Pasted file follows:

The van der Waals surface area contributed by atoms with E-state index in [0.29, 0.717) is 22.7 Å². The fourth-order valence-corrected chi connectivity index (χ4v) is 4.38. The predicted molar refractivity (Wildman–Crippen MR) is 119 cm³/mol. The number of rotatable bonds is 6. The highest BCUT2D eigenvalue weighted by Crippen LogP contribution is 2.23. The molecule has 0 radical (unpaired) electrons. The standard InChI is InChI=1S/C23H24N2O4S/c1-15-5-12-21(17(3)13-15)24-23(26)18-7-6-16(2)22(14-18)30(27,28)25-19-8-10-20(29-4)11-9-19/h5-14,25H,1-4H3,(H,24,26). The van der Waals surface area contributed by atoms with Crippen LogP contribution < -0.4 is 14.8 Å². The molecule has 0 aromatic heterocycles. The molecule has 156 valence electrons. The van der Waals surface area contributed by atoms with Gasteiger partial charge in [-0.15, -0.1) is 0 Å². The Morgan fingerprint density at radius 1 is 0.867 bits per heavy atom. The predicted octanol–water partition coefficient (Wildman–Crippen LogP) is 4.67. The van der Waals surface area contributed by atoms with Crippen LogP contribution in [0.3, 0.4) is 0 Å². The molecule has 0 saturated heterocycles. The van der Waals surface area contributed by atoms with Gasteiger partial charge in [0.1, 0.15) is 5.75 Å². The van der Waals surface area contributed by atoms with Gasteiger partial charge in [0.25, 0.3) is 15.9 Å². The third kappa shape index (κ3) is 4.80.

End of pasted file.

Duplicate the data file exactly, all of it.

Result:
The van der Waals surface area contributed by atoms with E-state index in [0.29, 0.717) is 22.7 Å². The fourth-order valence-corrected chi connectivity index (χ4v) is 4.38. The predicted molar refractivity (Wildman–Crippen MR) is 119 cm³/mol. The number of rotatable bonds is 6. The highest BCUT2D eigenvalue weighted by Crippen LogP contribution is 2.23. The molecule has 0 radical (unpaired) electrons. The standard InChI is InChI=1S/C23H24N2O4S/c1-15-5-12-21(17(3)13-15)24-23(26)18-7-6-16(2)22(14-18)30(27,28)25-19-8-10-20(29-4)11-9-19/h5-14,25H,1-4H3,(H,24,26). The van der Waals surface area contributed by atoms with Crippen LogP contribution < -0.4 is 14.8 Å². The molecule has 0 aromatic heterocycles. The molecule has 156 valence electrons. The van der Waals surface area contributed by atoms with Gasteiger partial charge in [-0.15, -0.1) is 0 Å². The Morgan fingerprint density at radius 1 is 0.867 bits per heavy atom. The predicted octanol–water partition coefficient (Wildman–Crippen LogP) is 4.67. The van der Waals surface area contributed by atoms with Crippen LogP contribution in [0.3, 0.4) is 0 Å². The molecule has 0 saturated heterocycles. The van der Waals surface area contributed by atoms with Gasteiger partial charge in [0.1, 0.15) is 5.75 Å². The van der Waals surface area contributed by atoms with Gasteiger partial charge in [0.25, 0.3) is 15.9 Å². The third kappa shape index (κ3) is 4.80.